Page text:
I went to a reception yesterday for outstanding women of color at the university. This was a lovely event except that we all had to stand for an hour of awards presentations and keynote. The award winners had all done jaw-dropping amounts of service. The keynoter was a Native American professor whose first career was in journalism. She used the occasion to criticize the academy for failing to give adequate credit for service. She said that diversity is not just a matter of getting darker skins in the place, it is a matter of getting people from different communities who have different priorities. She was arguing that diversifying the institution must include giving greater weight to service in the tenure process, making the “three legs” of the academic stool (teaching, research, service) more evenly balanced. For her and for most women of color, she said, what you do is not just about yourself but about what you contribute to your community. I was reminded of other things I’ve been reading/hearing that confirm the difference between the individualism of White professionals and the family and community focus of other groups. Few communities of color need another article in a peer reviewed journal, she said. Then she said something like: “Each board or committee or community project or group of students mentored is another article or book chapter you don’t have time to write.” There really is a finite amount of time and if you are doing a lot of service you have less time to do research and write. You cannot really diversify the institution unless you change the reward structure to acknowledge the importance of service.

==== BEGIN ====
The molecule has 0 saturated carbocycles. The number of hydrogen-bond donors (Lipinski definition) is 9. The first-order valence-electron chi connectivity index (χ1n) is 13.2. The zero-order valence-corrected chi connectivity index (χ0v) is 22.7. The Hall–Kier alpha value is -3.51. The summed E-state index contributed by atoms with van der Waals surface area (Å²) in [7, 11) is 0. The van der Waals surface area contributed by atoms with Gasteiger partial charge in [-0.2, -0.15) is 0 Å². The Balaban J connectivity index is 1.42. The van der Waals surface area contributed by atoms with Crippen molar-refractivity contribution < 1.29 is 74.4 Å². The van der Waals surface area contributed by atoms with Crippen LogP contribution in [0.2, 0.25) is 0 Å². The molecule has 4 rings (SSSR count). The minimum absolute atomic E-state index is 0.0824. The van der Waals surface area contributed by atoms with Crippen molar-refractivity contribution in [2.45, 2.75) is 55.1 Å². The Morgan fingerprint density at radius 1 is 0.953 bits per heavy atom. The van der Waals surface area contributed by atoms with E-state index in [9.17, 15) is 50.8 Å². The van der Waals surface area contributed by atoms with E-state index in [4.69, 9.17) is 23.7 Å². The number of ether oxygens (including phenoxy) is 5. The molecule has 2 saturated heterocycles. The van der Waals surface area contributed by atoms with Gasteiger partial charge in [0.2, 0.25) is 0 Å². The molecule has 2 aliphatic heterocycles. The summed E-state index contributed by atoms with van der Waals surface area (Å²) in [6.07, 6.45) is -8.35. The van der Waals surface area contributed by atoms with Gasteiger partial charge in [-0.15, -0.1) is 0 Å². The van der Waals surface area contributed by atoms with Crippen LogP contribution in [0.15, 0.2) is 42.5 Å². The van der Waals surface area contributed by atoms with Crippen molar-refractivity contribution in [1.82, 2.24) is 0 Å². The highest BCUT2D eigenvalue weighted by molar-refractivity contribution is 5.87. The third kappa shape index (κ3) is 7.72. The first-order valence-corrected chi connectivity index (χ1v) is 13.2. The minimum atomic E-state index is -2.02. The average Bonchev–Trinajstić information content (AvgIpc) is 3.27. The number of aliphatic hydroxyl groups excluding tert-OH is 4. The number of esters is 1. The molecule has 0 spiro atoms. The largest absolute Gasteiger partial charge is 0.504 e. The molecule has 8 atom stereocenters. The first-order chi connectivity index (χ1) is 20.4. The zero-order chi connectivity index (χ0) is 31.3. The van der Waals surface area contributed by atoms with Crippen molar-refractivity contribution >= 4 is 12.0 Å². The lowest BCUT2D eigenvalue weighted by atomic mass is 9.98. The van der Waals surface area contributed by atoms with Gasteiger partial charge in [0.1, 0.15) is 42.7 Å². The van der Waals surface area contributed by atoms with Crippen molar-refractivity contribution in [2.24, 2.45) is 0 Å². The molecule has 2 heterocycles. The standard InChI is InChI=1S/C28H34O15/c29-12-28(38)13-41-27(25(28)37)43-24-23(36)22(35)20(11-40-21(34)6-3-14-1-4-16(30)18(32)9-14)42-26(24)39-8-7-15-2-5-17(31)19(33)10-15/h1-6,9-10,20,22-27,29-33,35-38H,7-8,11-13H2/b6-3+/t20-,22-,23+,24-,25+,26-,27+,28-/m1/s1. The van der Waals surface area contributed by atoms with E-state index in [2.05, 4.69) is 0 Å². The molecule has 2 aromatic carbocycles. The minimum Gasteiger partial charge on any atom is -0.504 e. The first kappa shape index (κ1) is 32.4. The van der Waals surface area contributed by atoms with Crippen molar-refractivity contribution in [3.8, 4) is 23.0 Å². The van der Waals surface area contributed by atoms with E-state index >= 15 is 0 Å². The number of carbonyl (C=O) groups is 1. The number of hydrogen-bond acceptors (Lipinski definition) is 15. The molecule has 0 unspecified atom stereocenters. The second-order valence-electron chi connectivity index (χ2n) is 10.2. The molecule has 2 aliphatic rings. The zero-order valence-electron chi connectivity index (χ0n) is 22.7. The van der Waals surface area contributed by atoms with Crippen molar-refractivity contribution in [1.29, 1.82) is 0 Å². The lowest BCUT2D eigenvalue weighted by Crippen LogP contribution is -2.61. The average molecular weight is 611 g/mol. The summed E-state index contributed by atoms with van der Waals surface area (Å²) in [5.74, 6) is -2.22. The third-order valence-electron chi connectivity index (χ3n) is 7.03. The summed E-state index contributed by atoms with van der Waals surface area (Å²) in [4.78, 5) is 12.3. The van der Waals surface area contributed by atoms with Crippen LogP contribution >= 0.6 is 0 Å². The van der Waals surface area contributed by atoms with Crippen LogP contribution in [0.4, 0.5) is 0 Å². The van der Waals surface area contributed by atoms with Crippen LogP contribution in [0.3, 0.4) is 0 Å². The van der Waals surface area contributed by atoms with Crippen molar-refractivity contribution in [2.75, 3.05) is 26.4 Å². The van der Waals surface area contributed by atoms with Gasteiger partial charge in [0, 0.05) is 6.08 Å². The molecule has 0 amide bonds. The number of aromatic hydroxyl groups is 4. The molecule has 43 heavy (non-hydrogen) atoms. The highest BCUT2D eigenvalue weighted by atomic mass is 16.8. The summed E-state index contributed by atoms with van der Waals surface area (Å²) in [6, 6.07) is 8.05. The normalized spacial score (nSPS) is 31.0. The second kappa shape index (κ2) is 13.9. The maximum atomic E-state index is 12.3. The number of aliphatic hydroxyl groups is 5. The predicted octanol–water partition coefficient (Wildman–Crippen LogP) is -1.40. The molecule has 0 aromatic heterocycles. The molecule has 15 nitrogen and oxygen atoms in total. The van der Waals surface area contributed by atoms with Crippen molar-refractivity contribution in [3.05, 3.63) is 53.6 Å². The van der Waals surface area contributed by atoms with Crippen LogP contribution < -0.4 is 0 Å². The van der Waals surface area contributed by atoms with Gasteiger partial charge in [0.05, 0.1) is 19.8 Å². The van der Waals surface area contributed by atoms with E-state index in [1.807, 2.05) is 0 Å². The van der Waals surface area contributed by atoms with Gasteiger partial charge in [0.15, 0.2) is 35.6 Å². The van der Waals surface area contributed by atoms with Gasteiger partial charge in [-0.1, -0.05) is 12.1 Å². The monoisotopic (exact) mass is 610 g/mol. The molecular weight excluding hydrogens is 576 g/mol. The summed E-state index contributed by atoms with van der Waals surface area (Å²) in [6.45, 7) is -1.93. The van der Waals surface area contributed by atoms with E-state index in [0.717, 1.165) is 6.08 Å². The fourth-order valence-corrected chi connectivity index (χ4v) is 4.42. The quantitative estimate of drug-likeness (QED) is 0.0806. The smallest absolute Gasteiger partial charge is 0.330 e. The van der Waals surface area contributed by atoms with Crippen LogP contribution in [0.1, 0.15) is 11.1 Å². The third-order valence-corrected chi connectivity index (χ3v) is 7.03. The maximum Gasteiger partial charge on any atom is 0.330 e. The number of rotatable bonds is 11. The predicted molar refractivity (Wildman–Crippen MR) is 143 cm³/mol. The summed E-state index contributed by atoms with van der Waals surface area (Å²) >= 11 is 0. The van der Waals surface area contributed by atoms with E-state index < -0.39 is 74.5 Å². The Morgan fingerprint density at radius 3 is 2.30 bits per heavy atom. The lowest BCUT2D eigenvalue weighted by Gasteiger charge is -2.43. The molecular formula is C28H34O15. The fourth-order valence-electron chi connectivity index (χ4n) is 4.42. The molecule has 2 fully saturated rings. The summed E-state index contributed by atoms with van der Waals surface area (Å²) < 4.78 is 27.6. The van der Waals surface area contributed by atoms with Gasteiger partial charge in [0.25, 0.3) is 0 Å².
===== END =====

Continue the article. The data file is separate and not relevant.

(This in turn reminded me of a brief conversation I had years ago with a couple of very prominent woman sociologists. People had exchanged information on the order of “I’m dealing with children now, you know how that is,” and grunts of acknowledgment. Then one woman said, “I was talking about this to X [prominent male sociologist] and he said that each child he had cost him an article.” Eye rolling, exasperated sighs. One article, right. We wish. “Five or six articles at least,” muttered one woman.)
To clarify: I don’t think institutions can or should reward time spent in child-rearing, although they should accommodate it. But institutions can and probably should better reward time spent in community service. How to do this is a hard issue.